Pirate, Honorable War Hero, or Nazi Agent? – Count Felix von Luckner

 
 
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During and after the First World War, Count Felix von Luckner gained legendary status for his ability to wage warfare without casualties, his honorable treatment of prisoners, and his daring prison escape.

Born to a minor aristocratic German family in 1881, he would repeatedly defy his family’s wishes and end up a successful captain during the war. After numerous successes at sea, and only causing one accidental causality, he was captured, although he later attempted an escape.

He became a well-respected legend, and many began to see him as a prototype of the honorable aristocratic gentleman of old. He represented an ideal of a time when both sides in a conflict were respectable. However, later in life, his story took a dark turn that has caused many to dispute that reputation.

The young Felix von Luckner, a German war hero noted for his long voyage on the Seeadler during which he captured 14 enemy ships

As a young boy, Luckner was determined to join the navy. However, his family demanded that he follow in their tradition of serving in the cavalry. He would disappoint his family by failing at multiple private schools and running away from home to become a cabin boy on a Russian sailing ship at the tender age of thirteen.

After narrowly surviving an incident where he fell overboard, his desire to sail seemed to be tempered since he jumped ship in Australia.

On this new continent, Luckner took on a remarkable variety of jobs. He was an assistant to a lighthouse operator, a boxer, a bar and tavern worker, a kangaroo hunter, a circus worker, and a railroad worker. For a short period of time, he took a detour to Mexico to serve in the personal guard of President Diaz.

Porfirio Díaz and his wife Carmen Romero Rubio with other members of the Porfirian ruling faction

After a stint in a Chilean jail – he was accused of stealing pigs – he suffered a couple of broken legs and decided to return to Germany once he recovered. Having returned home, he started performing magic tricks and became so popular that he was invited to perform for none other than Kaiser Wilhelm himself on the Kaiser’s private yacht.

Luckner returned to the sea at the age of 20, when he began attending navigation training school. After earning his mate’s license, he served on several ships before being called upon by the German navy to serve on a gunboat shortly before the war broke out.

He took part in the first naval battle in the war at Heligoland Blight (a British victory) and operated a gun turret on the battleship Kronprinz Wilhelm during the inconclusive Battle of Jutland. However, his more remarkable exploits were just beginning.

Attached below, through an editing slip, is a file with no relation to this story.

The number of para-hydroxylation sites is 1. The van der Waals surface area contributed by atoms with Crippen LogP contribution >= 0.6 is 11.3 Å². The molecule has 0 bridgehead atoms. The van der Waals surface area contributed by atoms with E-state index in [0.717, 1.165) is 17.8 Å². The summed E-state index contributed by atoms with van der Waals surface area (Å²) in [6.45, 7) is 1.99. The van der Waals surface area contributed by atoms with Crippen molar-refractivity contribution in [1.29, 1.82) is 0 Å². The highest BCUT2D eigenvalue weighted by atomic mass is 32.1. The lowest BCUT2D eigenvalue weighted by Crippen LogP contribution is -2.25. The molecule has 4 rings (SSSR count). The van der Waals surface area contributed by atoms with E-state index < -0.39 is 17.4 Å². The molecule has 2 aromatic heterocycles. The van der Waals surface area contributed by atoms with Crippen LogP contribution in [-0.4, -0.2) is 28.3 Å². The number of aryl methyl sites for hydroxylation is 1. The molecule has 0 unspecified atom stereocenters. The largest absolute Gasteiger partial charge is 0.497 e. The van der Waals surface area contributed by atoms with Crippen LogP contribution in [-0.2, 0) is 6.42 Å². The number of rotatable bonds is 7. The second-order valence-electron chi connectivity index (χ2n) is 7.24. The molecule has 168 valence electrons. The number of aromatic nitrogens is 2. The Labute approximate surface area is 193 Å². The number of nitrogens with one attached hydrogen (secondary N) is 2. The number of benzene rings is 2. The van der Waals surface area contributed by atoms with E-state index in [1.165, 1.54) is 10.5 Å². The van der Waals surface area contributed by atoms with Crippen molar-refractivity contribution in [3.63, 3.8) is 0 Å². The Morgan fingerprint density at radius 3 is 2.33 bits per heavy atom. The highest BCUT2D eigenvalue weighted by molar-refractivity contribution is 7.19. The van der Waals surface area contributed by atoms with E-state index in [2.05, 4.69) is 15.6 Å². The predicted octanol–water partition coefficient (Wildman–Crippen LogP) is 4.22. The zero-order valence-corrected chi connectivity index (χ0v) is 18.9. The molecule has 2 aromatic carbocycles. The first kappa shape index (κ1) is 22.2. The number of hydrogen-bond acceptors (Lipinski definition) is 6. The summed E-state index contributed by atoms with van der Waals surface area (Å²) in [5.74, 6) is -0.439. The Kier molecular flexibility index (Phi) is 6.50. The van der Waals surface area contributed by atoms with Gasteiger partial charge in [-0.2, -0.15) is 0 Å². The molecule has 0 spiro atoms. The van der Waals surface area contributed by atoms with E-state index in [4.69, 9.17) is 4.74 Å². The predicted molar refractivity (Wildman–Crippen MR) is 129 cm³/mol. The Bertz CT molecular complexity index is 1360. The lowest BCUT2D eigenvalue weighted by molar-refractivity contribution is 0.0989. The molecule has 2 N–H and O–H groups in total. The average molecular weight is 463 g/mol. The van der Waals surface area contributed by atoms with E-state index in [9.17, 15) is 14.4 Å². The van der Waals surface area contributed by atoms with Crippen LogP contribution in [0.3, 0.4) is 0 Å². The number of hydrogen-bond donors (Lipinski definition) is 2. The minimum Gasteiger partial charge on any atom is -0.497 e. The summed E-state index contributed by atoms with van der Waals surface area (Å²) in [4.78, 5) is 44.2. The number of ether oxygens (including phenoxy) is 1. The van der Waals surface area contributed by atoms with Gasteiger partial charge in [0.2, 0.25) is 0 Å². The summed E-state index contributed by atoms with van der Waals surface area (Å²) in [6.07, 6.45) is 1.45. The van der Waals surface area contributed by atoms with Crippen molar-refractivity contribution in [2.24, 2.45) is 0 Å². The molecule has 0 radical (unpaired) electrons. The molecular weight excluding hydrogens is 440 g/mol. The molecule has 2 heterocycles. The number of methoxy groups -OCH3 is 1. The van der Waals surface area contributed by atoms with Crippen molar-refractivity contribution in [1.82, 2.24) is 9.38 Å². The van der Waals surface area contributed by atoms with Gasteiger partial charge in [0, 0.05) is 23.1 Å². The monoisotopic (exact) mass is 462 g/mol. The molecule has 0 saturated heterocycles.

SMS Seeadler, the three-masted windjammer that raided the Atlantic and Pacific in an age of dreadnoughts (painting by Christopher Rave)

By 1915, the German navy was desperate. Their commerce raider fleet had been decimated, and they began to put any ship into action that they possibly could. This included the laughably outdated three-masted sailing ship the Pass of Balmaha.

Since he had experience on sailing ships, Luckner was given command of the Pass of Balmaha. After being fitted with several hidden 105mm guns and two hidden 500 horsepower auxiliary engines, the ship was renamed Seeadler, German for “Sea Eagle.”

Unsurprisingly, the Seeadler was able to slip through the British blockade. After all, in the era of dreadnoughts, who would dare challenge the mighty English fleet with a three-masted sailing ship from the 1800s?

Approximate route and sinkings by the german auxiliary cruiser SMS Seeadler 1916/17. Map: Chrischerf / CC-BY-SA 3.0

After using his fluency in Norwegian to convince a British inspection party that they were a neutral trade ship, Luckner and his crew were free to pillage and raid throughout the Atlantic. Thus the Seeadler began a career that in many ways resembled piracy – perhaps suitable for a three-masted ship.

The first ship to fall victim to the Seeadler was the Gladys Royle, a British armed merchant ship. After fooling the Royle into approaching by requesting a time signal, the Seeadler raised the German flag when the Royle was too close to take evasive action.

After several shots, the Royle surrendered without a fight, and without a single casualty. The Seeadler would soon claim nearly a dozen more victims, often through the use of deception, including more false signals for help or information. In one instance, smoke was sent up to make it appear that the ship was aflame and in need of rescue.

Felix von Luckner being searched after his recapture by the Iris.

Luckner and his men soon gained a reputation as honorable opponents, as they consistently treated their prisoners well. On one occasion, the captives were even allowed them to join in a feast with wine and plentiful food.

Throughout its career, the Seeadler would cause only a single death. The fatality was only as a result of a shell accidentally hitting a steam pipe on a ship, which then exploded, killing one man. The shot had been intended to take out the ship’s communications.

However, the Entente powers were not going to take this lightly, and soon the Seeadler moved around South America and into the Pacific to avoid patrols sent after it. At this point, the United States had entered the war so the Seeadler turned its attention towards American ships, sinking several vessels.

The German auxiliary cruiser SMS Seeadler capturing the French Bark Cambronne off the Brazilian coast on March 20, 1917. Depicted by Willy Stöwer.

Ultimately, the Seeadler’s voyage had to come to an end. While laid up in the South Pacific to clean the hull, the ship became grounded could not be rescued. Even then, Luckner was not about to give up.

Having salvaged several smaller boats from the Seeadler, Luckner and his men began to sail to nearby South Pacific islands. They gained provisions by posing variously as shipwrecked Norwegians, or as Dutchmen crossing the ocean on a bet. Eventually, Luckner was out-bluffed.